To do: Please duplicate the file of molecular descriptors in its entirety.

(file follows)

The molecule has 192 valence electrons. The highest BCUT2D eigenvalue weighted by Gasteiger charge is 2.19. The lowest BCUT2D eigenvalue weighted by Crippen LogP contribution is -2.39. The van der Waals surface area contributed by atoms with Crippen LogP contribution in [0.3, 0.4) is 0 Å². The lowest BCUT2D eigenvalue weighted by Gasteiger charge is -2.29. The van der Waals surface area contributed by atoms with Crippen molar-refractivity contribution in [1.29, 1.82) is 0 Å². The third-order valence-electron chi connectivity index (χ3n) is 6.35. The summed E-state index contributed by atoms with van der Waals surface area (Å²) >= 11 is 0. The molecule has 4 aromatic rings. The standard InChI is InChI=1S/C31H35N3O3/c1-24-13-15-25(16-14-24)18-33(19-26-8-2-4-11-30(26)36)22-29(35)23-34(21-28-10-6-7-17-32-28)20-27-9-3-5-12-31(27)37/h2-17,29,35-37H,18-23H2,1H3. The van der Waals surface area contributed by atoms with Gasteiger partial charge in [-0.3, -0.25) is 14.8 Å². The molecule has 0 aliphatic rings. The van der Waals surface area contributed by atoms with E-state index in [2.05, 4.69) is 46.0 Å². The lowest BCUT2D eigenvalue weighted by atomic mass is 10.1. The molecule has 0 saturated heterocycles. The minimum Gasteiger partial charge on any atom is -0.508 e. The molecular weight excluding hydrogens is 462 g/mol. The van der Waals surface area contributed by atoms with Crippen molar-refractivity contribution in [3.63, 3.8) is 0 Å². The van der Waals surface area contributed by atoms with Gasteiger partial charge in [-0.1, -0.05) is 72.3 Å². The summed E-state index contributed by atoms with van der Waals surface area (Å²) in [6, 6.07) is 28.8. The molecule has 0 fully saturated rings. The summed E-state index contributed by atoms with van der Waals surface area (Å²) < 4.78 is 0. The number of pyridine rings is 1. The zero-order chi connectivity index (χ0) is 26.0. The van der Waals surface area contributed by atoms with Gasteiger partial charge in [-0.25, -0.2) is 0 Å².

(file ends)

The molecule has 192 valence electrons. The highest BCUT2D eigenvalue weighted by Gasteiger charge is 2.19. The lowest BCUT2D eigenvalue weighted by Crippen LogP contribution is -2.39. The van der Waals surface area contributed by atoms with Crippen LogP contribution in [0.3, 0.4) is 0 Å². The lowest BCUT2D eigenvalue weighted by Gasteiger charge is -2.29. The van der Waals surface area contributed by atoms with Crippen molar-refractivity contribution in [1.29, 1.82) is 0 Å². The third-order valence-electron chi connectivity index (χ3n) is 6.35. The summed E-state index contributed by atoms with van der Waals surface area (Å²) >= 11 is 0. The molecule has 4 aromatic rings. The standard InChI is InChI=1S/C31H35N3O3/c1-24-13-15-25(16-14-24)18-33(19-26-8-2-4-11-30(26)36)22-29(35)23-34(21-28-10-6-7-17-32-28)20-27-9-3-5-12-31(27)37/h2-17,29,35-37H,18-23H2,1H3. The van der Waals surface area contributed by atoms with Gasteiger partial charge in [-0.3, -0.25) is 14.8 Å². The molecule has 0 aliphatic rings. The van der Waals surface area contributed by atoms with E-state index in [2.05, 4.69) is 46.0 Å². The lowest BCUT2D eigenvalue weighted by atomic mass is 10.1. The molecule has 0 saturated heterocycles. The minimum Gasteiger partial charge on any atom is -0.508 e. The molecular weight excluding hydrogens is 462 g/mol. The van der Waals surface area contributed by atoms with Crippen molar-refractivity contribution in [3.63, 3.8) is 0 Å². The van der Waals surface area contributed by atoms with Gasteiger partial charge in [-0.1, -0.05) is 72.3 Å². The summed E-state index contributed by atoms with van der Waals surface area (Å²) in [6, 6.07) is 28.8. The molecule has 0 fully saturated rings. The summed E-state index contributed by atoms with van der Waals surface area (Å²) < 4.78 is 0. The number of pyridine rings is 1. The zero-order chi connectivity index (χ0) is 26.0. The van der Waals surface area contributed by atoms with Gasteiger partial charge in [-0.25, -0.2) is 0 Å².